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The Achaemenid Empire (550 BC-330 BC) was the ruling dynasty of Persia for 220 years, founded by Cyrus the Great in 550 BC. During its existence, it ruled over Egypt, the Levant, the Middle East, Transoxania, and parts of The Balkans, the Caucasus, and Ukraine. It was conquered by Alexander the Great of Macedon in 330 BC.

History

Cyrus the Great

Cyrus the Great

The Achaemenid empire was founded by Cyrus the Great in 550 BC, made up of the Persians, a tribe of nomadic people from present-day Iran. The Persians were victorious in the Persian Revolt of 552-550 BC, and they conquered Sardis from Lydia in 546 BC. In 539 BC, Cyrus also conquered the Chaldean Empire after winning at Opis and defeating Nabonidus in the Fall of Babylon. Babylon became the capital of Persia, and from there, Persia expanded. Cyrus built up a glorious civilization, and he was responsible for emancipating the slaves and Jews. In 525 BC, Cambyses II of Persia conquered Ancient Egypt after defeating Psammetichus III at the Battle of Pelusium, and from 499 to 493 BC the Persians put down the Ionian Revolt at the Siege of Naxos and the Battle of Lade.

With all of the Middle East, Asia Minor, and Egypt in their hands, the Persians continued on to pick new enemies: the Greeks. The Persians retaliated against Athens, Sparta, and the Greek Cities for their support of the Ionian revolt, with Darius the Great leading an invasion of Greece in 492 BC. Although the first invasion was curtailed by a storm, he invaded again in 490 BC and captured Eretria. In September, however, his army was defeated at the Battle of Marathon, although his army of 25,000 troops faced only 10,000 Greek troops. The Persians hurriedly re-embarked and retreated, and it would not be for another ten years that the Persians invaded Greece again.

Xerxes

Xerxes

Darius' successor Xerxes I of Persia invaded Greece again in 480 BC, and his army of 200,000 Persian troops overran an army of 7,000 Greek troops in the Battle of Thermopylae in August 480 BC, although the courage of the defenders cost him 20,000 troops. The Persians won the Battle of Artemisium at sea the same month, but they lost the September Battle of Salamis, and in July 479 BC they were defeated at the Battle of Plataea, which ended their invasion of Greece. On 27 August 479 BC their army was also defeated at the Battle of Mycale on their own territory, and their last stronghold in Thrace, Byzantium, fell in 478 BC. This ended the Greco-Persian Wars, although the Greeks supported an Egyptian revolt in 462-454 BC with 200 ships, helping the 300,000 Egyptians fight the 400,000 Persians, although the Persians defeated the Egyptians after initial defeats at Pampremis and Memphis. Despite these embarrassing defeats, Persia recovered while the Greeks fought each other in the Peleponnesian War and joined Athens' side in the Corinthian War, helping the Athenians wipe out a Spartan fleet at the 394 BC Battle of Cnidus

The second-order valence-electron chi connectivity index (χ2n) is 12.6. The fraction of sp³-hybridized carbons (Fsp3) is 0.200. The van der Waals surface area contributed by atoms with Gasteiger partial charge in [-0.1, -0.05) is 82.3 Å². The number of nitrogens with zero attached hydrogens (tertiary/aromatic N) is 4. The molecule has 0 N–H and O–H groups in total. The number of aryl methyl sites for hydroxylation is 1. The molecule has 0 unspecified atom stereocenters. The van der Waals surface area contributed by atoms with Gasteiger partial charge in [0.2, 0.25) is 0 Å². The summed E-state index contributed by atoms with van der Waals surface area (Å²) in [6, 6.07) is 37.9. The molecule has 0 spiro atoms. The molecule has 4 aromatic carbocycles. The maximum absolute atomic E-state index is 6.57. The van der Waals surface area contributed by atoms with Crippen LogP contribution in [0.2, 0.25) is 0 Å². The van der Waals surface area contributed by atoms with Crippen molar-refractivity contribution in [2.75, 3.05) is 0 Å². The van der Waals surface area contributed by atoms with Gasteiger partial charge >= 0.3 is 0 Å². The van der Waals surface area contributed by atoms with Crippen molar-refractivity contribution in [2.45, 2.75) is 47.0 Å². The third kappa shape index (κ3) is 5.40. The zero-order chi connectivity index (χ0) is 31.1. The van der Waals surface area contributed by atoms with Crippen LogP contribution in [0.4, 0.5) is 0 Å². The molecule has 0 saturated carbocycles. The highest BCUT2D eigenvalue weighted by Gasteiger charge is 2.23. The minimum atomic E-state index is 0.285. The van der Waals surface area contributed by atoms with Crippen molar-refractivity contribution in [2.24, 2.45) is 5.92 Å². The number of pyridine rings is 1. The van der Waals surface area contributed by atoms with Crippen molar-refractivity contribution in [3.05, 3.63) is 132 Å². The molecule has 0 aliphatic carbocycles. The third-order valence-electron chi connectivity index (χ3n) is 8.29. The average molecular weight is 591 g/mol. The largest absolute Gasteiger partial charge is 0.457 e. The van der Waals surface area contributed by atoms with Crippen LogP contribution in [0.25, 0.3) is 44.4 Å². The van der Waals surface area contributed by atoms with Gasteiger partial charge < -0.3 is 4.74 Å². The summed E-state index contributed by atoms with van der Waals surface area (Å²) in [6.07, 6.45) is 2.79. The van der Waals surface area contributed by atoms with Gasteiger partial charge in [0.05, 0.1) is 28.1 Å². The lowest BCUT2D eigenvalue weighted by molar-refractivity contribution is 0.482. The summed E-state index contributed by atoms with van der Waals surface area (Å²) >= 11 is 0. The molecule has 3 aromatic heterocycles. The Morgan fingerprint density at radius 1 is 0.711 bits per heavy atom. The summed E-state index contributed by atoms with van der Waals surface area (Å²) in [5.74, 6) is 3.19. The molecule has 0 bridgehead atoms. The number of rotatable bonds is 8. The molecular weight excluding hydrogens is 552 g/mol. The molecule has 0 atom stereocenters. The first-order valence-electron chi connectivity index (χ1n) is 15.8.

Darius III

King Darius III of Persia at the Battle of Issus in 333 BC

In 336 BC, the Persian Empire faced its biggest and last issue when the King of Macedon, Alexander the Great, made plans to conquer Persia and avenge those killed in the Greco-Persian Wars a hundred years before. The Persians had a mighty navy located off the coast of Egypt, and they refitted at the docks of Memphis, Gaza, and Tyre. Alexander planned to capture the cities on land so that their navy could not repair itself, and he also planned a land advance to the cities of Persia with large armies. By the time he would be in the Persian heartland, he would start recruiting mercenaries, as Greek and Macedonian reinforcements would take months to arrive. He first fought the Persians in the 335 BC Battle of Halicarnassus, where he defeated the army of Memnon of Rhodes. Next, he proceeded to conquer the rest of Asia Minor, which was made easier after victories against the Persian army at the Battle of Granicus and the Siege of Halicarnassus in 334 BC. In 333 BC, he conquered the rest of Asia Minor and defeated King Darius III of Persia himself at the Battle of Issus. In 332 BC he conquered both Tyre and Gaza, and he was able to take control of Egypt without much opposition. The Persian Empire was rapidly conquered by the brilliant Alexander, who never lost a battle. In 331 BC he defeated Darius in person for a second time at the Battle of Gaugamela, and Darius was killed by his own rebellious satrap Bessus. Bessus himself was executed by Alexander out of respect for his former opponent Darius, and Alexander proceeded into Persia itself. He took Babylon, Ecbatana, and the other major cities, and in 330 BC he fought his last battle against Persia at the Battle of the Persian Gates. In that battle, the Persians held a narrow pass against Alexander's army for a month, but Alexander outflanked and defeated them with help from a local shepherd. With the last Persian army gone, Alexander was able to advance on Persepolis, which fell to him. Their last holdouts in Bactria fell without much opposition, and Alexander became the emperor of Persia and Macedon, ending the Achaemenid dynasty.

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